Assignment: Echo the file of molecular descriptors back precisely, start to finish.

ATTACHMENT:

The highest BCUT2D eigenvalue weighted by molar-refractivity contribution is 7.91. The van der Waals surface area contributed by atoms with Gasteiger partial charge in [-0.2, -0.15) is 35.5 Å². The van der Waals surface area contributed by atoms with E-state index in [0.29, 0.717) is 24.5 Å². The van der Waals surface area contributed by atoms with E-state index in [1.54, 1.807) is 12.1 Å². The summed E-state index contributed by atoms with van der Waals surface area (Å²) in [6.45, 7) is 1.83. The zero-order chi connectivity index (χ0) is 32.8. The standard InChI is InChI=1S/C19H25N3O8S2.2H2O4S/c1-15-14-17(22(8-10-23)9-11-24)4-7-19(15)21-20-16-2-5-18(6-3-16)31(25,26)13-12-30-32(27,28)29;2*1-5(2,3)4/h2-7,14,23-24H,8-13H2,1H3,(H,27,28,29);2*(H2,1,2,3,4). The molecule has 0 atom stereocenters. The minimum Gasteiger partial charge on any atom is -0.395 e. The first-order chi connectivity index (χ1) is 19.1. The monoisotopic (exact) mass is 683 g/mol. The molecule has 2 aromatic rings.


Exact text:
The highest BCUT2D eigenvalue weighted by molar-refractivity contribution is 7.91. The van der Waals surface area contributed by atoms with Gasteiger partial charge in [-0.2, -0.15) is 35.5 Å². The van der Waals surface area contributed by atoms with E-state index in [0.29, 0.717) is 24.5 Å². The van der Waals surface area contributed by atoms with E-state index in [1.54, 1.807) is 12.1 Å². The summed E-state index contributed by atoms with van der Waals surface area (Å²) in [6.45, 7) is 1.83. The zero-order chi connectivity index (χ0) is 32.8. The standard InChI is InChI=1S/C19H25N3O8S2.2H2O4S/c1-15-14-17(22(8-10-23)9-11-24)4-7-19(15)21-20-16-2-5-18(6-3-16)31(25,26)13-12-30-32(27,28)29;2*1-5(2,3)4/h2-7,14,23-24H,8-13H2,1H3,(H,27,28,29);2*(H2,1,2,3,4). The molecule has 0 atom stereocenters. The minimum Gasteiger partial charge on any atom is -0.395 e. The first-order chi connectivity index (χ1) is 19.1. The monoisotopic (exact) mass is 683 g/mol. The molecule has 2 aromatic rings.